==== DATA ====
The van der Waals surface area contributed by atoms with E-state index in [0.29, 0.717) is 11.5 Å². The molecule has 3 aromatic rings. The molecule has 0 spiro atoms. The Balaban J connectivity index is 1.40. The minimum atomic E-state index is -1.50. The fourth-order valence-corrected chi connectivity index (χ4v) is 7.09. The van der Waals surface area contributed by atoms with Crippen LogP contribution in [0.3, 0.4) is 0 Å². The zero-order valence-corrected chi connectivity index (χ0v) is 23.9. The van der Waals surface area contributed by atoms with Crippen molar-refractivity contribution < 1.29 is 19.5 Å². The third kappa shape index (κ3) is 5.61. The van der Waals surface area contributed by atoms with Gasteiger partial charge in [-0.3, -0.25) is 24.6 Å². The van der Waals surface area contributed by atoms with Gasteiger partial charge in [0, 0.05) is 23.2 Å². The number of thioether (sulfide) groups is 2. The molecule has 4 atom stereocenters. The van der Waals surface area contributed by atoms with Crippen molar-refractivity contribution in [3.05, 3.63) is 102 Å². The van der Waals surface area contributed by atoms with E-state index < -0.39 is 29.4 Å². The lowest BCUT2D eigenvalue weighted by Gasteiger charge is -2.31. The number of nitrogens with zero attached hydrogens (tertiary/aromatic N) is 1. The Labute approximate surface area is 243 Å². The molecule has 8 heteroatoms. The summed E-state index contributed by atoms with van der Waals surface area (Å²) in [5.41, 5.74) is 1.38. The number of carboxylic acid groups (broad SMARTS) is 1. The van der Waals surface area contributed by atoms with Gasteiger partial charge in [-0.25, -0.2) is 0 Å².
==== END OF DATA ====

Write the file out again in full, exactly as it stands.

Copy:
The van der Waals surface area contributed by atoms with E-state index in [0.29, 0.717) is 11.5 Å². The molecule has 3 aromatic rings. The molecule has 0 spiro atoms. The Balaban J connectivity index is 1.40. The minimum atomic E-state index is -1.50. The fourth-order valence-corrected chi connectivity index (χ4v) is 7.09. The van der Waals surface area contributed by atoms with Crippen LogP contribution in [0.3, 0.4) is 0 Å². The zero-order valence-corrected chi connectivity index (χ0v) is 23.9. The van der Waals surface area contributed by atoms with Crippen molar-refractivity contribution < 1.29 is 19.5 Å². The third kappa shape index (κ3) is 5.61. The van der Waals surface area contributed by atoms with Gasteiger partial charge in [-0.3, -0.25) is 24.6 Å². The van der Waals surface area contributed by atoms with Gasteiger partial charge in [0, 0.05) is 23.2 Å². The number of thioether (sulfide) groups is 2. The molecule has 4 atom stereocenters. The van der Waals surface area contributed by atoms with Crippen molar-refractivity contribution in [3.05, 3.63) is 102 Å². The van der Waals surface area contributed by atoms with E-state index < -0.39 is 29.4 Å². The lowest BCUT2D eigenvalue weighted by Gasteiger charge is -2.31. The number of nitrogens with zero attached hydrogens (tertiary/aromatic N) is 1. The Labute approximate surface area is 243 Å². The molecule has 8 heteroatoms. The summed E-state index contributed by atoms with van der Waals surface area (Å²) in [5.41, 5.74) is 1.38. The number of carboxylic acid groups (broad SMARTS) is 1. The van der Waals surface area contributed by atoms with Gasteiger partial charge in [-0.25, -0.2) is 0 Å².